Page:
Ferrari’s F1 future could be in question unless the sport initiates major changes to its technical regulations, testing format and the whether or not it allows teams to field third cars in the future. That was the somewhat theatrical message delivered by Ferrari president Luca di Montezemolo speaking over the weekend at Ferrari’s World finals event at the Mugello circuit near Florence.

Montezemolo, taking a leaf from the pages of a text of which the late Enzo Ferrari would have been proud, warned that the Prancing Horse could survive without F1, if pushed, but that F1 could not survive without the scarlet cars from Maranello.

"Formula 1 is still our life, but without Ferrari there is no Formula 1, just as without Formula 1 Ferrari would be different," he insisted.

"We can be very patient but there are precise conditions for us to continue with our work. We race not just for the publicity it brings us but above all to carry out advanced research aimed at all aspects of our road cars: engine, chassis, mechanical components, electronics, materials and aerodynamics, to such an extent that the technology transfer from track to road has grown exponentially over the past twenty years."

However, he expressed the view that F1 was over-dependent on aerodynamics, although precisely how F1 should try and disentangle such dependency was not offered up by the charismatic Italian.

"What is not so good is that 90 per cent of performance is now based exclusively on aerodynamics and another negative is that ours is the only sport where no testing is allowed," said di Montezemolo.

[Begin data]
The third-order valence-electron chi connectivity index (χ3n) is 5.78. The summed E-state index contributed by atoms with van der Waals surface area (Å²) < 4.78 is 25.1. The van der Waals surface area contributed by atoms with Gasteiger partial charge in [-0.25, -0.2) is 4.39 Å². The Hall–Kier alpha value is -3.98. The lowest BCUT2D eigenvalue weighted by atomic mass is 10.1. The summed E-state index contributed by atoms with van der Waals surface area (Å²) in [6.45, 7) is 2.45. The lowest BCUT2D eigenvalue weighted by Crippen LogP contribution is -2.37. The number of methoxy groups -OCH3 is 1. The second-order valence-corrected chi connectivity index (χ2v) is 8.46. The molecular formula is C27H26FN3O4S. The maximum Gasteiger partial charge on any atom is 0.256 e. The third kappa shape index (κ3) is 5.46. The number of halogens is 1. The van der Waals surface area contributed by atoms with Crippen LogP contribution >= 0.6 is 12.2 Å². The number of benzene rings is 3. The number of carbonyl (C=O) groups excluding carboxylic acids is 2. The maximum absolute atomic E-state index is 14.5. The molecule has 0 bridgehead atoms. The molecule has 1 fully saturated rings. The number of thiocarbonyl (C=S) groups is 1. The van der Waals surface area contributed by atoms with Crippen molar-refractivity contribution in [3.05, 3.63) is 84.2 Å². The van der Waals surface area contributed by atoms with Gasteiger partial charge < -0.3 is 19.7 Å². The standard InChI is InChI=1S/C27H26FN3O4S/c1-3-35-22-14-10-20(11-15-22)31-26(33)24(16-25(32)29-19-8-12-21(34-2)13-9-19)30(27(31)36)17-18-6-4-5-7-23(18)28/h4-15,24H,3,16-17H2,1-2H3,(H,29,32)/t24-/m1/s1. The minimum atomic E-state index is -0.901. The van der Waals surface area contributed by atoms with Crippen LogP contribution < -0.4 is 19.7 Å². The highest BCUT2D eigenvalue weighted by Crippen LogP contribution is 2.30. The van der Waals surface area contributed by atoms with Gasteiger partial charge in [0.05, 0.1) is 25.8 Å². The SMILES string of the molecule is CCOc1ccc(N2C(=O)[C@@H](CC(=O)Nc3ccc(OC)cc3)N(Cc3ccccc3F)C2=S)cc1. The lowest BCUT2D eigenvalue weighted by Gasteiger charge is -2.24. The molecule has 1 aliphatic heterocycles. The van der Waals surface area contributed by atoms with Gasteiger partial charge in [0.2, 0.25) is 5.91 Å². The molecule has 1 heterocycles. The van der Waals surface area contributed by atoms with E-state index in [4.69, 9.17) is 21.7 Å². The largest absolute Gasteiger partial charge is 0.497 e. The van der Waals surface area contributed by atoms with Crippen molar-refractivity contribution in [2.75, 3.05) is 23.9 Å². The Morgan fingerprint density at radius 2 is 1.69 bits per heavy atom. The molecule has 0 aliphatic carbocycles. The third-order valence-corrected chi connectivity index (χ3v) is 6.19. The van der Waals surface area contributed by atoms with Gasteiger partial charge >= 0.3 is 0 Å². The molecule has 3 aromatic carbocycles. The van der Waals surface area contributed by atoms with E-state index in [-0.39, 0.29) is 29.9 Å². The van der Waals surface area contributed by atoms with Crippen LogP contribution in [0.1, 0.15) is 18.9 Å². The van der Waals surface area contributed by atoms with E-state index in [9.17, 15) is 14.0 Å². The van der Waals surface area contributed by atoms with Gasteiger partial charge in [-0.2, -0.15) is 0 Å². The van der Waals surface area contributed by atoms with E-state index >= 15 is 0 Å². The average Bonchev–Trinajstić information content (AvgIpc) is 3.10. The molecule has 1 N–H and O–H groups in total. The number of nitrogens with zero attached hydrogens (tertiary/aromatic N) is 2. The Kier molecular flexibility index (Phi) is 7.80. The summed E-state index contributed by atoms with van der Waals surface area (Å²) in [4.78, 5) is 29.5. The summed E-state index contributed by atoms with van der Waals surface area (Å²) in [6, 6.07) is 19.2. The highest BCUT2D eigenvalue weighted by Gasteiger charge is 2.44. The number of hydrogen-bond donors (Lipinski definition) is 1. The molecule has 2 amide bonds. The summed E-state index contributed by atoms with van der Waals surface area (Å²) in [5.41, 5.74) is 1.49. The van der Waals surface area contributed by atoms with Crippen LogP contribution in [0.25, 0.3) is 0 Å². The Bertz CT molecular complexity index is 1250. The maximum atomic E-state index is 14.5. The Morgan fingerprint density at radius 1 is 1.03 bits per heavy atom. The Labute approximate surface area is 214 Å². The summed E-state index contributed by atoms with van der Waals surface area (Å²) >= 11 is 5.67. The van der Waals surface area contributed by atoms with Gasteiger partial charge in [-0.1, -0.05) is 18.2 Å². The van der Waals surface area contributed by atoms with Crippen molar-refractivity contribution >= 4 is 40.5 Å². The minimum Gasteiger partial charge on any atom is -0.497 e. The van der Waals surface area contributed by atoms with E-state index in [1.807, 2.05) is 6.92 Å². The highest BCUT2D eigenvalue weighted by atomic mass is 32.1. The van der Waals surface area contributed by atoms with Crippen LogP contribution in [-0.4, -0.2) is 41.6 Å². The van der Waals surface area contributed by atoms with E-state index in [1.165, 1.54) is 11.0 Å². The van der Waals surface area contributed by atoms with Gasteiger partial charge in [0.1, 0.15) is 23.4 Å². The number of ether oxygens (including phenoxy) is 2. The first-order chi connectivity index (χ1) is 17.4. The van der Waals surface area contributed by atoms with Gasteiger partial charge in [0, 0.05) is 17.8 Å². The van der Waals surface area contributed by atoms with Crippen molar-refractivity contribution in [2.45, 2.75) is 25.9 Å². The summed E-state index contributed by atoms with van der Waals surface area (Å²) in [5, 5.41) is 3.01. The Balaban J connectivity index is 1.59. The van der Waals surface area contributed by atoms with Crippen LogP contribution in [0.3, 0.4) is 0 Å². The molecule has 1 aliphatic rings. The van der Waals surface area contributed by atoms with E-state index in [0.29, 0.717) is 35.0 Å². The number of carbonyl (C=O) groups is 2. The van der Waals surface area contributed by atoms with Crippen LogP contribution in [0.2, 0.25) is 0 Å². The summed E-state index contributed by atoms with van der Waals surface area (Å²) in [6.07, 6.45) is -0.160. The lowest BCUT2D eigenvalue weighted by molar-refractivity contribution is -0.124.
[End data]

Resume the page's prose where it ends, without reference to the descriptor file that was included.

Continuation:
"We are building cars, not helicopters, rockets or planes. Sure, we must not go back to the excesses of a few years ago, but neither should we be in a position where we can't provide opportunities for the youngsters we are bringing on in the Ferrari Driver Academy.

"Finally, there's the issue of the third car, which mark my words, we support not so much for our own interests but more for those of the sport in general. We believe the interest of the fans, media and sponsors could increase if there is a bigger number of competitive cars on track rather than cars that are two or three seconds off the pace, being lapped after just a few laps.

"As an example, remember in 1961 Giancarlo Baghetti won the French grand prix at Reims with a privately entered Ferrari. There you are, it would be nice one day in the future to see one of our cars running in American colours, or Chinese, or maybe those of Abu Dhabi.”

Not a message, one suspects, which will be well received by the Hispania, Caterham or Marussia teams.  But whether it was just grandstanding by the politically astute Ferrari boss remains to be seen as F1 continues the process of hammering out a new Concorde agreement for 2013.